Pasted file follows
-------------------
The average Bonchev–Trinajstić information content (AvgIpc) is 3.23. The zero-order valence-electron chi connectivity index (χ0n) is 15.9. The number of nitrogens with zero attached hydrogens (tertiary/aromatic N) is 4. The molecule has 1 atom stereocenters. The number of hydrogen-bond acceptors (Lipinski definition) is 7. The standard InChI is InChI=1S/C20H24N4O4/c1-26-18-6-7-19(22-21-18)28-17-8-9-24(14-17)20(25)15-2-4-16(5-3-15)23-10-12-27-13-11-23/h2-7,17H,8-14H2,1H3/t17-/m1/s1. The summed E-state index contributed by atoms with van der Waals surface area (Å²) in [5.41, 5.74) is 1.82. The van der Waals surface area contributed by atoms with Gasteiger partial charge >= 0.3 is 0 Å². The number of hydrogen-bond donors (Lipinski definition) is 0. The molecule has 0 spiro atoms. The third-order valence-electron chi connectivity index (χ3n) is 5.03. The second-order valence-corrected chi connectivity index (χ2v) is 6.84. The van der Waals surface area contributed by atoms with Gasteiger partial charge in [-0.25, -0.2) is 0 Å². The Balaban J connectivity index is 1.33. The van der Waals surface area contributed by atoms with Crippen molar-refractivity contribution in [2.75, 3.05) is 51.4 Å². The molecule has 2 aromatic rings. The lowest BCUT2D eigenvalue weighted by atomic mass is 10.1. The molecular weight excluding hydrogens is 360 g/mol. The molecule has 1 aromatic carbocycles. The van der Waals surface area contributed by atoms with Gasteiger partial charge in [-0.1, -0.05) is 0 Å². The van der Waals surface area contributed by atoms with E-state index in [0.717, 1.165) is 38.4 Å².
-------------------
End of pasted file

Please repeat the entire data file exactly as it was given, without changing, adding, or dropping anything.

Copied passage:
The average Bonchev–Trinajstić information content (AvgIpc) is 3.23. The zero-order valence-electron chi connectivity index (χ0n) is 15.9. The number of nitrogens with zero attached hydrogens (tertiary/aromatic N) is 4. The molecule has 1 atom stereocenters. The number of hydrogen-bond acceptors (Lipinski definition) is 7. The standard InChI is InChI=1S/C20H24N4O4/c1-26-18-6-7-19(22-21-18)28-17-8-9-24(14-17)20(25)15-2-4-16(5-3-15)23-10-12-27-13-11-23/h2-7,17H,8-14H2,1H3/t17-/m1/s1. The summed E-state index contributed by atoms with van der Waals surface area (Å²) in [5.41, 5.74) is 1.82. The van der Waals surface area contributed by atoms with Gasteiger partial charge >= 0.3 is 0 Å². The number of hydrogen-bond donors (Lipinski definition) is 0. The molecule has 0 spiro atoms. The third-order valence-electron chi connectivity index (χ3n) is 5.03. The second-order valence-corrected chi connectivity index (χ2v) is 6.84. The van der Waals surface area contributed by atoms with Gasteiger partial charge in [-0.25, -0.2) is 0 Å². The Balaban J connectivity index is 1.33. The van der Waals surface area contributed by atoms with Crippen molar-refractivity contribution in [2.75, 3.05) is 51.4 Å². The molecule has 2 aromatic rings. The lowest BCUT2D eigenvalue weighted by atomic mass is 10.1. The molecular weight excluding hydrogens is 360 g/mol. The molecule has 1 aromatic carbocycles. The van der Waals surface area contributed by atoms with Gasteiger partial charge in [-0.1, -0.05) is 0 Å². The van der Waals surface area contributed by atoms with E-state index in [0.717, 1.165) is 38.4 Å².